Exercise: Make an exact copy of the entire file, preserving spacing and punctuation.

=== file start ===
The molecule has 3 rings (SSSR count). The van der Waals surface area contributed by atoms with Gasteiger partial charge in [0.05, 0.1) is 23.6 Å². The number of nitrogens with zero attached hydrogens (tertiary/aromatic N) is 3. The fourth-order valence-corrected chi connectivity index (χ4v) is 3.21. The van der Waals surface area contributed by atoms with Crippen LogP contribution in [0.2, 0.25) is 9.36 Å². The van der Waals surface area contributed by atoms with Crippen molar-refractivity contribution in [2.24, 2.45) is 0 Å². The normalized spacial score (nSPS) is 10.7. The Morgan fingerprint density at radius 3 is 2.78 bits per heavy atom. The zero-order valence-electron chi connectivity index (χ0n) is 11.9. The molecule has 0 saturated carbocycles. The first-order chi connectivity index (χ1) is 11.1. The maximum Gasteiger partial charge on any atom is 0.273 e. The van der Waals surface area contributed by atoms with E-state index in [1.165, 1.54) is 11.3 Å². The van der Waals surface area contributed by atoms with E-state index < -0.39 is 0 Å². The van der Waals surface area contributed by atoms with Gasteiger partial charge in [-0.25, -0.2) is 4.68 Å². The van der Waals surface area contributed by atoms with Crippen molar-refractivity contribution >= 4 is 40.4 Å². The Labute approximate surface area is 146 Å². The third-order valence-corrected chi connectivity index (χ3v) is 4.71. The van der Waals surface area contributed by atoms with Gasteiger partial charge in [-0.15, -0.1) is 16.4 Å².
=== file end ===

The molecule has 3 rings (SSSR count). The van der Waals surface area contributed by atoms with Gasteiger partial charge in [0.05, 0.1) is 23.6 Å². The number of nitrogens with zero attached hydrogens (tertiary/aromatic N) is 3. The fourth-order valence-corrected chi connectivity index (χ4v) is 3.21. The van der Waals surface area contributed by atoms with Crippen LogP contribution in [0.2, 0.25) is 9.36 Å². The van der Waals surface area contributed by atoms with Crippen molar-refractivity contribution in [2.24, 2.45) is 0 Å². The normalized spacial score (nSPS) is 10.7. The Morgan fingerprint density at radius 3 is 2.78 bits per heavy atom. The zero-order valence-electron chi connectivity index (χ0n) is 11.9. The molecule has 0 saturated carbocycles. The first-order chi connectivity index (χ1) is 11.1. The maximum Gasteiger partial charge on any atom is 0.273 e. The van der Waals surface area contributed by atoms with E-state index in [1.165, 1.54) is 11.3 Å². The van der Waals surface area contributed by atoms with E-state index < -0.39 is 0 Å². The van der Waals surface area contributed by atoms with Gasteiger partial charge in [-0.25, -0.2) is 4.68 Å². The van der Waals surface area contributed by atoms with Crippen molar-refractivity contribution >= 4 is 40.4 Å². The Labute approximate surface area is 146 Å². The third-order valence-corrected chi connectivity index (χ3v) is 4.71. The van der Waals surface area contributed by atoms with Gasteiger partial charge in [-0.15, -0.1) is 16.4 Å².